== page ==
I think these are a good starting point, except, of course, the third one wouldn't work for Wales, because we don't have the same mechanism for expenses, though something similar could be thought out, a breach of the accounting and resource rules, I suppose. The time limit of less than a year is because of the automatic disqualification if someone's sentenced to 12 months in prison, whether suspended or not. There could be an argument for seeking to reduce that period. Is it acceptable for someone who's been sentenced to six months' imprisonment, particularly if it's served immediately, to remain a Member of the Senedd? I think many would think the answer is 'no'. But fixing the time limits is a fairly arbitrary process, and there will always be hard cases that fall just one side or another.

Thank you. Looking at other examples in which we might wish to consider the use of a recall petition, you will be aware that here in the Senedd, as in other parliaments, we've had examples of Members leaving a political party to which they were elected during the course of that Senedd term. That creates additional difficulties for us here in the Senedd, because of the degree of proportional representation in our current election system. And, of course, that will be 100 per cent proportional following Senedd reform in 2026. Would you consider that, if a Member moved from one party to another, or if they became independent and moved out of a political party, that should be an issue where the electorate should be afforded the opportunity to consider a recall petition?

With respect, I don't think that's really a matter for me as commissioner; I think it's up to politicians to decide that. I suppose the purist's view, though—and what's proposed for the Senedd elections runs counter to this—is that the electorate elect a person not a party, so the fact that the person's changed political allegiance shouldn't actually matter. But I appreciate that's a rather theoretical view. I'm afraid I haven't researched this, but I imagine the new provisions for Wales provide that it's the next person on the list of the party for which the Member stood when elected, but that's something that no doubt you will check. But, as I say, I think this is primarily a matter for politicians to decide, not for me as an independent adviser.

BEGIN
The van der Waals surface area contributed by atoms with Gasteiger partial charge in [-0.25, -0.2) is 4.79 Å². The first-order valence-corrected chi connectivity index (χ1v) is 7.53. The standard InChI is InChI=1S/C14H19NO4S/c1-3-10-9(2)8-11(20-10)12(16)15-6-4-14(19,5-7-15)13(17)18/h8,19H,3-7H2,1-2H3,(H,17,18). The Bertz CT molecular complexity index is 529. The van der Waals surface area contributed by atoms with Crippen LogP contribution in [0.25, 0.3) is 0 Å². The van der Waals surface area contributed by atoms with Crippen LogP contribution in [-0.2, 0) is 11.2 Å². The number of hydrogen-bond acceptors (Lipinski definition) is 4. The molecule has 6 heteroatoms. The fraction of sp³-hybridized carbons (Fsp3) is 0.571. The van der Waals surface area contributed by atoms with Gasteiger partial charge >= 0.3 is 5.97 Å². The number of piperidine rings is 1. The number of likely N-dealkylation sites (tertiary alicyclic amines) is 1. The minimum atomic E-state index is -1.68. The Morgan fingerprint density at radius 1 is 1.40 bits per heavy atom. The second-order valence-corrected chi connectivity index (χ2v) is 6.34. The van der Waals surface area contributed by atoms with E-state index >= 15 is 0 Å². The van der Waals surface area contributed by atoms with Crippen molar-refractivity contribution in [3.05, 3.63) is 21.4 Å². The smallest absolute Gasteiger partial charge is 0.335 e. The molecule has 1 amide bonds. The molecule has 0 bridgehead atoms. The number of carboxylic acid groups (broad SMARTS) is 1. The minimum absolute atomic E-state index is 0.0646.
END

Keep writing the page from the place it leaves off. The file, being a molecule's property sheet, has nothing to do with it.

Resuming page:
Thank you; I appreciate that. Do you feel that there should be an opportunity for a Member to appeal any decision to begin a petition?

No. I think if there are procedural irregularities, of course, they could seek judicial review, but I think our experience of the complaints process is that introducing an appeals mechanism simply prolongs the agony for everyone.


Thank you. And then a final question on this from me, just around whether this should be a matter simply for the commissioner and the committee, or after that should we introduce perhaps the element of a whole-Senedd vote, as we currently do with standards committee reports. Should the whole Senedd be required to vote on any recall petition, and if so, do you have a view as to whether a simple majority or maybe a supermajority of two thirds would be sufficient for that?

I think in view of the very serious nature of the decision being taken, a full Senedd vote would be appropriate, and I think that some sort of weighted majority would also be appropriate. Otherwise, it could be used, potentially, by a party that had a greater number of seats in the Senedd simply to remove opposition, which would be wholly unacceptable. And of course, in relation to my own office, there's already a good example of the requirement for a weighted majority to remove the commissioner from office. I don't see much of an argument for having a lesser standard for removing a Member.

Thank you. I'll bring Natasha in now with a supplementary question.

Thank you so much, Chair. Commissioner, I just wanted to ask you a question. We've obviously spoken about triggering the petition. My question is about the process of it. Obviously, at the moment, many people are aware of the complaints procedure. If this was to go ahead, and we were to go forward, what do you think would be the best way, and what steps do you think one should follow when it comes to, obviously, from the triggering process to actually it happening to who should be involved particularly? Those are my questions for you, because we have previously taken evidence from another body, and they actually suggested it may be worthwhile having an independent individual or organisation oversee the process. Do you think something like that would be necessary as well?

I would recommend following the Westminster model as closely as possible, adapting it for Wales as necessary. Why try and reinvent a wheel that seems to work reasonably well at present?

Thank you so much, commissioner. Thank you very much, Chair.

Thank you, Natasha. I'll bring in Peredur Owen Griffiths now, who has a series of questions for you on the running of a petition.